The American Institute of Architects Antitrust Compliance Guidelines

Revised September 2002

The following is an overview excerpt of AIA’s antitrust guidelines. For the complete antitrust guideline document, visit AIA National’s website for the PDF version here.



The American Institute of Architects and its members are committed to full compliance with all laws and regulations, and to maintaining the highest ethical standards in the way we conduct our operations and activities. Our commitment includes strict compliance with federal and state antitrust laws, which are designed to protect this country’s free competitive economy.

Responsibility for Antitrust Compliance

Compliance with the antitrust laws is a serious business. Antitrust violations may result in heavy fines for corporations, and in fines and even imprisonment for individuals. While the General Counsel provides guidance on antitrust matters, you bear the ultimate responsibility for assuring that your actions and the actions of any of those under your direction comply with the antitrust laws.

Antitrust Guidelines

In all operations and activities of the Institute, you must avoid any discussions or conduct that might violate the antitrust laws or even raise an appearance of impropriety. The following guidelines will help you do that:

  • DO NOT have discussions with other members or competitors about any of the following subjects (unless you’ve first consulted legal counsel):
  1. your prices for products or services, or prices charged by your competitors
  2. costs, discounts, terms of sale, profit margins or anything else that might affect those prices
  3. allocating markets, customers, territories or products with your competitors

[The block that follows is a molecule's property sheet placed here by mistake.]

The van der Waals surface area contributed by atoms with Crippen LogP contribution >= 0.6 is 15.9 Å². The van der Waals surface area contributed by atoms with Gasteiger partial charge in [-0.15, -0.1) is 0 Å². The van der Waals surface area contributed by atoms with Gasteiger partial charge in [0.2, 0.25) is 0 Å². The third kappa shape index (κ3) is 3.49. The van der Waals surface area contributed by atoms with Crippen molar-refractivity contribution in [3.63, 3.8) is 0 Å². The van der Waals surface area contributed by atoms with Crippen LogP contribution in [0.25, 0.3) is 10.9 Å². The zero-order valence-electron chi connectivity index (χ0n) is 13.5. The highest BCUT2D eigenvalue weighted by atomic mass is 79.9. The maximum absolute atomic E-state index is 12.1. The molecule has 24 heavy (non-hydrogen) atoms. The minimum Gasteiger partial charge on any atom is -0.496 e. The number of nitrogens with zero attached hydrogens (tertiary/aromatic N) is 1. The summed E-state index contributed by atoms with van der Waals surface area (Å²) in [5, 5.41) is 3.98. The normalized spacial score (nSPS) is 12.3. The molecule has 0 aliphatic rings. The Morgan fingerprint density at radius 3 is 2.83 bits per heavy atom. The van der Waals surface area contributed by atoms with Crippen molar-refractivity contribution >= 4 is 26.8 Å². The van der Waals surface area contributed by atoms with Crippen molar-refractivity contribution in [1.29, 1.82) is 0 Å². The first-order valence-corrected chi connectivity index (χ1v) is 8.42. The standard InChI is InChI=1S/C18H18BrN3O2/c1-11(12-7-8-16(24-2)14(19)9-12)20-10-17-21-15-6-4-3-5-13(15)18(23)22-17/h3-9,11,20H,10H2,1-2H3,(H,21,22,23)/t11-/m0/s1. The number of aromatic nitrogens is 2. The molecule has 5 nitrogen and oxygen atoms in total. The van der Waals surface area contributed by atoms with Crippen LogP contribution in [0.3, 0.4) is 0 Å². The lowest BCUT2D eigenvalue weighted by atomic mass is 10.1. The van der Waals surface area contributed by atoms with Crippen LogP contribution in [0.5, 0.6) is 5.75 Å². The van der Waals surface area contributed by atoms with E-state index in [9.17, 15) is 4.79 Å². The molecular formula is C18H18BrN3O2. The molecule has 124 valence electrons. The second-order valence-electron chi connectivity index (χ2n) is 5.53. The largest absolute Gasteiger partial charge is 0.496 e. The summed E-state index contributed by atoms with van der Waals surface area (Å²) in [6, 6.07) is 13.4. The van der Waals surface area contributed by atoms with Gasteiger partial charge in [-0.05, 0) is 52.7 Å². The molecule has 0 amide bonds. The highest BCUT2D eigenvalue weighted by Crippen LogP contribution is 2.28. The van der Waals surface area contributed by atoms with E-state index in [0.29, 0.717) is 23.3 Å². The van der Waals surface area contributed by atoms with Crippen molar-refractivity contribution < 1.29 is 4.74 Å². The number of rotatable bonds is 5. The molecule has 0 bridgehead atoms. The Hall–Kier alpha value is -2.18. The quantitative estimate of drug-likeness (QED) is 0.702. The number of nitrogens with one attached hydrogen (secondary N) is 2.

4. limiting production whether or not to deal with any other business
  5. any competitively sensitive information concerning your own business or a competitor’s.
  • DO NOT stay at a meeting, or any other gathering, if those kinds of discussions are taking place.
  • DO NOT discuss any other sensitive antitrust subjects (such as price discrimination, reciprocal dealing, or exclusive dealing agreements) without first consulting counsel.
  • DO NOT create any documents, e-mail or other records that might be misinterpreted to suggest that the Institute condones or is involved in anticompetitive behavior.
  • DO consult counsel about any documents or activities that touch on sensitive antitrust subjects such as pricing, market allocations, refusals to deal with any business, and the like.
  • DO consult with counsel on any non-routine correspondence that requests one of the Institute’s members to participate in projects or programs, submit data for such activities, or otherwise join other members in the Institute’s actions.
  • DO use an agenda and take accurate minutes at every meeting. Have counsel review the agenda and minutes before they are put into final form and circulated.

We’re Here to Help

Whenever you have any question about whether particular Institute activities might raise antitrust or other problems, don’t hesitate to contact us.

The American Institute of Architects
General Counsel’s Office
September 2002